I know nothing about this little excerpt except what it appears to be. During a rehearsal of Konstanze's aria, "Ach ich liebte", the soprano gériatrique comes upon a problematic approach to a high D. She stops, clears her throat once, then, with explosive brutality, clears it again, apparently dislodging the phlegm from her battered cords. It's almost painful.
I couldn't resist sharing Erna Sack's high G sharp in this excerpt from the lovely Ponce song, Estrellita.
16 FADO PORTUGUESE
The mistress of "les notes piqués", Maria Galvany, shows her agility at staccato singing.
On Friday, January 14, 1966, the house found itself without a Minnie for the following Monday night's performance of La fanciulla del West. The only Minnie in town to replace Dorothy Kirsten was the indomitable Eleanor Steber, who had not looked at the score for almost a decade . She demanded one thing: Mr. Bing must thank her publicly over the radio the next day. She had piano/vocal scores placed all over the set and props to help her get through it.
Eleanor Steber had been absent from the house for about four years. This excerpt is her entrance in Act I, some of the greatest entrance music for a soprano. I get cold chills every time I hear it: it demonstrates the great love her public had for her.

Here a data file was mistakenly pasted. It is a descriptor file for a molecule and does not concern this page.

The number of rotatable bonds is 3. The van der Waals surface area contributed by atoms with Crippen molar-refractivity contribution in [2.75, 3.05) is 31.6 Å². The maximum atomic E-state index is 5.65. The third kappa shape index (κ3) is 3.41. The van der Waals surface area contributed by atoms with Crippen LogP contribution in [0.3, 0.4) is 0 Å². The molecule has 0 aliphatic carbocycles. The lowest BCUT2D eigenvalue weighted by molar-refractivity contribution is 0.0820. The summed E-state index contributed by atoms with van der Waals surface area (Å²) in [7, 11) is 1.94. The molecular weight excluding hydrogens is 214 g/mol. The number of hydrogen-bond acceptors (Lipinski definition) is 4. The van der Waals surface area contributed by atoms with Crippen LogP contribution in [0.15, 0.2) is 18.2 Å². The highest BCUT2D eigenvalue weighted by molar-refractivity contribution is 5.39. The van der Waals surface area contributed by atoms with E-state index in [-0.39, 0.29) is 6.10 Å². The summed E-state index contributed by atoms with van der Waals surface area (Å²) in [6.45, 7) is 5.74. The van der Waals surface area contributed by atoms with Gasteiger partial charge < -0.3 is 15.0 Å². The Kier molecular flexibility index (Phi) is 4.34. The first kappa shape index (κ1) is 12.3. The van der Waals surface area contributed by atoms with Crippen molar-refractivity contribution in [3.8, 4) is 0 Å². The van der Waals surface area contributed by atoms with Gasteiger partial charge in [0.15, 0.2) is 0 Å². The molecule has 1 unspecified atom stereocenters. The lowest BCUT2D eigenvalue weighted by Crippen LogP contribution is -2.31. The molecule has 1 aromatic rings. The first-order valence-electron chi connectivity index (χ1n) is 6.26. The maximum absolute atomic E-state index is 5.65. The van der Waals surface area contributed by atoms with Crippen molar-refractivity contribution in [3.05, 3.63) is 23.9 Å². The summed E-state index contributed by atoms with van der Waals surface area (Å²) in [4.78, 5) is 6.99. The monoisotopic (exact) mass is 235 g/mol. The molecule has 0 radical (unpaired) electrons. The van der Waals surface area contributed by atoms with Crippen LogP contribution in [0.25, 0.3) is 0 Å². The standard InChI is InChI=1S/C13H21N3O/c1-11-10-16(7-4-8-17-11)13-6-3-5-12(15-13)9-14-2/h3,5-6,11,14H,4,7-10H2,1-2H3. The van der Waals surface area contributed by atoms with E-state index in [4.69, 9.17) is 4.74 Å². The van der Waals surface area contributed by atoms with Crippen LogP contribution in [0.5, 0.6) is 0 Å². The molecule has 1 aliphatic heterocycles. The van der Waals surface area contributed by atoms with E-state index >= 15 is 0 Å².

This was her final complete performance with the company. She participated in the Farewell to the Old House three months later.
The voice of Leontyne Price began to show a bit of age in the late 1970s. She developed a strange approach to the release of a note: she zinged up, she zinged down as in this 1977 broadcast.
19 FRAU OHNE SCHATTEN
On November 24, 1985, Gwyneth Jones was engaged to sing the Färberin with the Zurich Opera. For one performance, the Kaiserin cancelled and no replacement was near. Jones offered to save the day, especially since her daughter's school class was to attend this performance and she didn't want to let them down.
Jones sang and acted the entire role of the Dyer's Wife. She sang the entire role of the Empress behind a scrim and music stand while someone walked the role onstage. When both characters were onstage at the same time, she sang the Empress' lines upstage. Except for one exposed mishap at the outset of the performance, she sailed through triumphantly, sounding fresh as a daisy at the end.
20 GUGLIELMO TELL
On November 10, 1984, the young Aprile Milo sang a tryout runthrough of William Tell in Queens, NY with OONY. She takes a wonderful high E at the end of the Act III duet.
The late critic John Ardoin says this high B from Leonie Rysanek's Senta, broadcast on March 5, 1960, was the loudest note he ever heard in a live performance.
Rita Shane in her prime, shows off her dramatic top by interpolating a high F sharp at the end of the duet with Nicolai Gedda. This Vienna performance of Les Huguenots preceded a Munich Königin der Nacht the very next day. She could do anything in those days. Gedda was astounded at her endurance.
23 Milton Cross
24 Peter Allen
25 Edward Downes
26 Rise Stevens
27 Bidu Sayao/Zinka Milanov
28 William Weaver
29 Alberta Maisiello/Richard Mohr
30 Birgit Nilsson
31 James Levine
32 Leonard Bernstein
33 Rudolf Bing/Justino Diaz